The numbers are mind-boggling. If Telangana government is to be believed, once the Kaleshwaram lift irrigation project is complete, the yield of chillies per hectare will rise by 800%. With this, the net profit of farmers will go up more than 1,100% from Rs 31,904 per hectare to Rs 3,90,205 per hectare.
Not just chillies, yields for 13 crops will rise, the government promises, with the total return from cultivation in the area irrigated by the project increasing 2,847% from Rs 432 crore to Rs 12,730 crore.
Rama Reddy, however, is not convinced.
A farmer in Gajwel, the constituency of chief minister K Chandrashekhar Rao, he cultivates paddy on three acres. The farm falls in the catchment area of the Kaleshwaram project. Touted as India’s largest irrigation project, it proposes to divert 5 billion cubic metres of water annually from the Godavari river to irrigate 18.75 lakh acres of land. The construction cost is Rs 80,500 crore.
Given the high spending, Reddy thinks the government has cooked up figures to exaggerate the benefits of the project.
For instance, the detailed project report, which outlines the costs and benefits of the Kaleshwaram project, claims the per hectare yield of paddy will go up from 10 quintals to 50 quintals. But Reddy points out 10 quintals is an understatement – in a good rainfall year, he has harvested 28 quintals per hectare. Even the Telangana government’s Socio Economic Outlook for 2017 states that the average yield of paddy per hectare in 2016-’17 was 3,304 kilograms or 33 quintals.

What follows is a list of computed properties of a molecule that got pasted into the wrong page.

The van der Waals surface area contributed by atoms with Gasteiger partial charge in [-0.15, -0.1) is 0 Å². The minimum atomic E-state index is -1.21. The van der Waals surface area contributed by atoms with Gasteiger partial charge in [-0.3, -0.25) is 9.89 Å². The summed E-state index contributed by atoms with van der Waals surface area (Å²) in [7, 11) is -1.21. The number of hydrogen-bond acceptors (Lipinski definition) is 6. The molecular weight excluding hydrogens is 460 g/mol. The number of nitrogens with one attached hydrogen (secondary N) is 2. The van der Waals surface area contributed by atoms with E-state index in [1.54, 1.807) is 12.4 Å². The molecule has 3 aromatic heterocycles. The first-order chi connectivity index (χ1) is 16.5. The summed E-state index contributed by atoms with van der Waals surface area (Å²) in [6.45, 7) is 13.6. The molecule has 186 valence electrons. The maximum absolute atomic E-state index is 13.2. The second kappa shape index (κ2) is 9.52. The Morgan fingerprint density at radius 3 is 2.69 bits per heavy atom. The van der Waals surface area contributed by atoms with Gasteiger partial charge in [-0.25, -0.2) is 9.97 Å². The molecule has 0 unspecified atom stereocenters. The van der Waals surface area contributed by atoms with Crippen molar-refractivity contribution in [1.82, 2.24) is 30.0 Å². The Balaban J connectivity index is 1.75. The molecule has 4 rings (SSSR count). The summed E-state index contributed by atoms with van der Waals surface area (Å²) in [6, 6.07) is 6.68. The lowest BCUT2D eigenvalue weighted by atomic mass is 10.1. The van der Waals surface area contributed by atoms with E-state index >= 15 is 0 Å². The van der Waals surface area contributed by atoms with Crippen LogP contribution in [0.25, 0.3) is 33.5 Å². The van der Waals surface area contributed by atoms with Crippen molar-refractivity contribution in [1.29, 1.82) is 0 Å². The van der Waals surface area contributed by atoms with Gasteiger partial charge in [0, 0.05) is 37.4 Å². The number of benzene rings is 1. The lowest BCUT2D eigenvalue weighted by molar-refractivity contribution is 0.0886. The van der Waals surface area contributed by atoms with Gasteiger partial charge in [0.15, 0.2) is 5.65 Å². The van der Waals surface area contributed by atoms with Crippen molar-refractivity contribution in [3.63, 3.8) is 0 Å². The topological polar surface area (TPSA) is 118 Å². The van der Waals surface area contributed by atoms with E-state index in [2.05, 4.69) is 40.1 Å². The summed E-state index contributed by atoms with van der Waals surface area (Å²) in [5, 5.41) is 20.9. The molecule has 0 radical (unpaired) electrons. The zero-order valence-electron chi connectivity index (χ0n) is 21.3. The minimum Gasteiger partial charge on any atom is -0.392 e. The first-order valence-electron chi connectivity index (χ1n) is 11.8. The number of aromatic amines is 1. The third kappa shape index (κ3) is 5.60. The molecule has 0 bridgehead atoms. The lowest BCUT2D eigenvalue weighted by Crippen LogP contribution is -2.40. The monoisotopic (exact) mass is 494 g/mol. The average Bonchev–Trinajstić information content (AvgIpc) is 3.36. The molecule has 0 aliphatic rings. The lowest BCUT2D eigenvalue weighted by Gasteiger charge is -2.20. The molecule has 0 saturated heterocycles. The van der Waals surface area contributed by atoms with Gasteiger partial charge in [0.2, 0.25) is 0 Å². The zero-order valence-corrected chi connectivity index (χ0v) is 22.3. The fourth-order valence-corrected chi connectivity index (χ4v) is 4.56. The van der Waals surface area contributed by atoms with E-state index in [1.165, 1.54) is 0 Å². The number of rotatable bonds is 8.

Bhutham Veeraiah, state general secretary of the Telangana Rythu Kooli Sangam, an union for farm labourers, claimed that in some areas, farmers are already producing 50 quintals of paddy per hectare. “The existing average yield quoted by the report is too low,” he said.
Such anomalies have made experts question the veracity of the government claims and the viability of the project itself.
In 2017, a cost-benefit analysis done by Biksham Gujja, former senior advisor of water policy at the World Wild Fund for Nature, points out that the extent of land in Telangana irrigated through canals till 2016 was about 5 lakh hectares, or 12.35 lakh acres. The state government claims the Kaleshwaram project will add another 18.75 lakh acres of irrigated area. It will stabilise water supply to another 6 lakh acres, taking the overall impact of the project to about 24 lakh acres, or 9.61 lakh hectares.
The detailed project report lists 13 crops to stand to benefit from the irrigation: paddy, maize, jowar, green gram, black gram, pigeon pea, groundnuts, cotton, chillies, vegetables, turmeric, soybean and coriander. The report estimated that per hectare yield for all the crops will increase manifold, once the project is fully functional.
Farmers cultivating paddy will see their net benefit grow from the current Rs 8,160 per hectare to Rs 70,016 per hectare. Maize will provide a per hectare benefit of Rs 62,282 from the current estimated value of Rs 8,890.
Assuming an increase of 7.58 lakh hectares of cropped area, the net annual agricultural benefits as per the benefit-cost analysis are estimated to rise from Rs 543 crore to Rs 15,595 crore – a jump of 2770%.
But the projected agricultural benefits are based on the assumption “that farmers will grow high-value crops at high yields”, the study points out.
The detailed project report assumes six crops – chilli, turmeric, cotton, groundnut, soybean and vegetables – will together cover 6.46 lakh hectares or 85% of the proposed irrigated area under the Kaleshwaram scheme.